I've been wanting to see this movie a very long time, ever since I found one of my favorite modern movies was based on it (No Way Out, 1987). No Way Out came out just after I graduated high school, when I was in the height of my Navy/spy/conspiracy obsession and this movie was made to order for that. I'd fallen in love with Kevin Costner in The Untouchables, and I thought he was great in No Way Out. Add in Gene Hackman, Will Patton, George Dzundza, and I thoroughly enjoyed the movie.


The Big Clock has the same basic premise -- innocent, framed man is put in charge of hunting himself down for the murder for his boss's mistress -- but that's about the only similarities. The Big Clock takes place at a publishing house. I have to admit, it took me awhile to get into it. The opening voice over was poorly written and set the wrong tone for me. The set up took far too long and didn't actually make me care for the characters involved. All surface, no depth, no heart. I didn't care about these people, as I'd cared about the people in No Way Out. But then, finally, it kicked into gear after the murder. From then on, it just kept getting better and better and better.

There were similar elements to No Way Out -- such as the eye-witnesses combing the building, the trusted second-in-command (George Macready in this case, Will Patton in No Way Out) covering for the boss, pushing hard and violently for results -- but they all played out differently and I really loved those differences. Ray Milland is married, and his wife gets to play an active role in events. I just loved how both Ray Milland and Charles Laughton's characters keep catching little things about the crime and trying to either expose or cover it up as they go. I loved Harry Morgan skulking about just aching to do some violence for his boss. And I loved the ending and how it all ultimately played out. Very satisfying. Charles Laughton is cold and precise and menacing and I would not want to work for his character here in any capacity. And he sports a truly awful and unnecessary mustache that belongs over in Kate's list here.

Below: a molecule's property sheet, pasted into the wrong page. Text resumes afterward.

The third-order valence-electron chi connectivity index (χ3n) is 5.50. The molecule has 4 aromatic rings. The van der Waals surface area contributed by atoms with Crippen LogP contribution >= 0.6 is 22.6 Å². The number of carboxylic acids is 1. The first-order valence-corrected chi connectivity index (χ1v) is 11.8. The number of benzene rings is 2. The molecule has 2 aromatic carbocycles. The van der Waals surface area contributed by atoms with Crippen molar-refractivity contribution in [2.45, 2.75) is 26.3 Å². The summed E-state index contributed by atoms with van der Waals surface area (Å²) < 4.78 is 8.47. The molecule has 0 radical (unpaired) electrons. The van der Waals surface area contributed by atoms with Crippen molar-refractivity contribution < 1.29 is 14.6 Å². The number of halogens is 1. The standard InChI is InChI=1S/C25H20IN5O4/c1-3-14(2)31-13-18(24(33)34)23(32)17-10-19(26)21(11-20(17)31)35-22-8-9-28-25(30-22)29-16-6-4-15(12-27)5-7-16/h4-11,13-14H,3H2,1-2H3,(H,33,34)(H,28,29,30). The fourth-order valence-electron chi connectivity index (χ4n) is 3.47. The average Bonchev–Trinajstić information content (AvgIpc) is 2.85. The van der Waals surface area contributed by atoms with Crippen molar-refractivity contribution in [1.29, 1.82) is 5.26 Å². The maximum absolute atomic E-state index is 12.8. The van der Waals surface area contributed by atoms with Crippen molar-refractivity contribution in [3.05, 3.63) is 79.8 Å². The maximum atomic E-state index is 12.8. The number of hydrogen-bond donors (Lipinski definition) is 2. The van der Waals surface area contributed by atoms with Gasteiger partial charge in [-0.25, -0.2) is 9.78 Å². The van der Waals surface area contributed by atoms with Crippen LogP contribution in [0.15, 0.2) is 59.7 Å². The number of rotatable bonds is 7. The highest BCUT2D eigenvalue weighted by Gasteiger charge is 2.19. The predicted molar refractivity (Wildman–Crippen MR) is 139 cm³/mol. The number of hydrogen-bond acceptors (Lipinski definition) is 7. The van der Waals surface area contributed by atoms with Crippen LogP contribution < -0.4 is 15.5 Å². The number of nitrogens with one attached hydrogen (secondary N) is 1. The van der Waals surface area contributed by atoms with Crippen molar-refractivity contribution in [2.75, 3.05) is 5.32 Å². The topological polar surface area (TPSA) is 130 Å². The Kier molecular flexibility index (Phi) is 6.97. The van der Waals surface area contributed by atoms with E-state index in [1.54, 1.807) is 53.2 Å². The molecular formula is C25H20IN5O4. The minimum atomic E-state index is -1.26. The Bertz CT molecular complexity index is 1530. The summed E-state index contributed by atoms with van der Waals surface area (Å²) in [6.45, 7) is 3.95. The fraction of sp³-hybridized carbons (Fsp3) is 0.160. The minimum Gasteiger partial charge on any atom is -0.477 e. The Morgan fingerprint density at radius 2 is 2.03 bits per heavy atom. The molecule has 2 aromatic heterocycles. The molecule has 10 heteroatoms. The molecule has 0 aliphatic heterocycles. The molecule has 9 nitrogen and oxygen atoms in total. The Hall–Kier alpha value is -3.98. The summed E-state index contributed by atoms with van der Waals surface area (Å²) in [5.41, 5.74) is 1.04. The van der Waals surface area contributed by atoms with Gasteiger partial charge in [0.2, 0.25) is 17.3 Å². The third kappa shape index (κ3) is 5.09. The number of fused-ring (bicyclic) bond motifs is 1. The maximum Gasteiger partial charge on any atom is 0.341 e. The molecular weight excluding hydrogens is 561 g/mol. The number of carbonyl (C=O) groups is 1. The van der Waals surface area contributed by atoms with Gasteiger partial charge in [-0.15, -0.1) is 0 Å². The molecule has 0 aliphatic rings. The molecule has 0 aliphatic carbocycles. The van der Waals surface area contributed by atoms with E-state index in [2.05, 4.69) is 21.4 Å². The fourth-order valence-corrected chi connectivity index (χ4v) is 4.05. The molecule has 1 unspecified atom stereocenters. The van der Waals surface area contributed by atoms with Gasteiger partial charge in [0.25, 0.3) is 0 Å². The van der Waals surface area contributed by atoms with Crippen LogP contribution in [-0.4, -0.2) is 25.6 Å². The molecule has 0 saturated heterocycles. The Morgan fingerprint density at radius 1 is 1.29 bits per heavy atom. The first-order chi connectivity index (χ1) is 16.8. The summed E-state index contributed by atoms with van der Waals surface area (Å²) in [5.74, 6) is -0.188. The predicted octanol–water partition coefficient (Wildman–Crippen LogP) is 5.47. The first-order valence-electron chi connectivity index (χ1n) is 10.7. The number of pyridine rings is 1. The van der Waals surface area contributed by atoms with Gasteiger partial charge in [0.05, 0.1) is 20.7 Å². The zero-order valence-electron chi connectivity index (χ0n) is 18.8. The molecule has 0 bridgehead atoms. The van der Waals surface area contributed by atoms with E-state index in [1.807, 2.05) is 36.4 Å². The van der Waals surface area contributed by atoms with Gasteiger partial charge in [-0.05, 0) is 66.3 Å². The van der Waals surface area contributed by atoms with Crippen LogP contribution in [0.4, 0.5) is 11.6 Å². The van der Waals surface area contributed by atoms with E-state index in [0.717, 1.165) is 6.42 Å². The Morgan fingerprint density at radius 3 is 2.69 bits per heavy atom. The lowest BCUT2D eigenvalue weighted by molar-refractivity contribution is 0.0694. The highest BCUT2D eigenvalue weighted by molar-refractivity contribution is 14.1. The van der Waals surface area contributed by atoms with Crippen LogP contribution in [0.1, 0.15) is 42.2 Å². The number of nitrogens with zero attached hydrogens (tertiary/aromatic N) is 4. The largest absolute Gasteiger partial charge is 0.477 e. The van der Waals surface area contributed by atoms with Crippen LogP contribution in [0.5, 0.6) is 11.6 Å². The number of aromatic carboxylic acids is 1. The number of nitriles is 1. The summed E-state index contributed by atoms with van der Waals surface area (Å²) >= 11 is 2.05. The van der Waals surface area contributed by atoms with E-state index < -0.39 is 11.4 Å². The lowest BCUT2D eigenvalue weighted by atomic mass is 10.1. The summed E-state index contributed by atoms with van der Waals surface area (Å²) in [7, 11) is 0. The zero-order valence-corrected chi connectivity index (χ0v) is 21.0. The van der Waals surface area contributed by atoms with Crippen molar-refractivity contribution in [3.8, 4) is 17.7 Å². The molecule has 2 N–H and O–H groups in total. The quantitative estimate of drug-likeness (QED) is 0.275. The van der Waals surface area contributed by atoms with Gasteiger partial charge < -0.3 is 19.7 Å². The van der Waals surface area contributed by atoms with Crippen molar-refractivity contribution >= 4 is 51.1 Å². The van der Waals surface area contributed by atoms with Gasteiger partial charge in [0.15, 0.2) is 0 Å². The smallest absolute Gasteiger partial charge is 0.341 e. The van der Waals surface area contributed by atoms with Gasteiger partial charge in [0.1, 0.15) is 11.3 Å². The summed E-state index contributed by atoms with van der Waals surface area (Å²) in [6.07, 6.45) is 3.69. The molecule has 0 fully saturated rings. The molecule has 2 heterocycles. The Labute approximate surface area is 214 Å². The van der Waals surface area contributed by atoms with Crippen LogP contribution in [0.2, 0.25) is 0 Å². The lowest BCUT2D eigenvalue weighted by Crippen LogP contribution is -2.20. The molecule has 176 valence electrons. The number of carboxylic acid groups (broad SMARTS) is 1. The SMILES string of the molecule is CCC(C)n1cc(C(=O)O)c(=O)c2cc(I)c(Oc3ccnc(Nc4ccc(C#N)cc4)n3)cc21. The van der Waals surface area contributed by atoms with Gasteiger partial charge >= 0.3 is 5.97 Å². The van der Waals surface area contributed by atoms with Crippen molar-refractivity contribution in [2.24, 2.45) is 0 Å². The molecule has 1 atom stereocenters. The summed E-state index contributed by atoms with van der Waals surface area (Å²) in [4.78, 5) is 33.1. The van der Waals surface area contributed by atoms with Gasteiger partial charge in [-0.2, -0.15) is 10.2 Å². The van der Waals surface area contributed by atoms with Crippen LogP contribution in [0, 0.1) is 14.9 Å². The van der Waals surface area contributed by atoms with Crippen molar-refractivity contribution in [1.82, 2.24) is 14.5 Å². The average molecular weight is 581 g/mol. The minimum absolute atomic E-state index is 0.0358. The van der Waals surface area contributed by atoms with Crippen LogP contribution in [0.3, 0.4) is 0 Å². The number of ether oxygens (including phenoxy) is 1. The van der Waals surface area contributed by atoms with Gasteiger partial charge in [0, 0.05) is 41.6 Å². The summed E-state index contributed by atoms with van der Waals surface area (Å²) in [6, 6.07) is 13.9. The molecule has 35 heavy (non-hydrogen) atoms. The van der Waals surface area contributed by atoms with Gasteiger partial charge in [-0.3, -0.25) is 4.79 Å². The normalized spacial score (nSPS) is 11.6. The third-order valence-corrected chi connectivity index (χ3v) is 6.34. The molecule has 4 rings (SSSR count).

The Big Clock also has Elsa Lancaster in a priceless turn as a painter who can identify Ray Milland. Her character is hilarious, touching, and a little bit pathetic, and her sections of the movie were probably my favorites. The drawing she sketches to identify the killer is wonderful and brilliant. I love her more and more with every performance I see her in.


I couldn't actually say which film I like better. Both are good movies, and both have things that make them stand out from the other. I think I need to go find the book now and read the original!

Plus: Klaberjass alert!! Ray Milland goes to ask the two piano players to play him something, and one of them indicates the cards in his hand and says, a bit irritated, "It's klaberjass!" and Ray Milland dismisses that with a wave of his hand and tells the piano players, "Oh schmeiss, play me some music." I love it! (Schmeiss is klaberjass terminology for a bidding move to prevent the other player from getting to call trump and keeping trump in your own hand. However, it also indicates a weaker hand (since you didn't call it outright) and can backfire badly and get you set.) I wish people still played cards these days.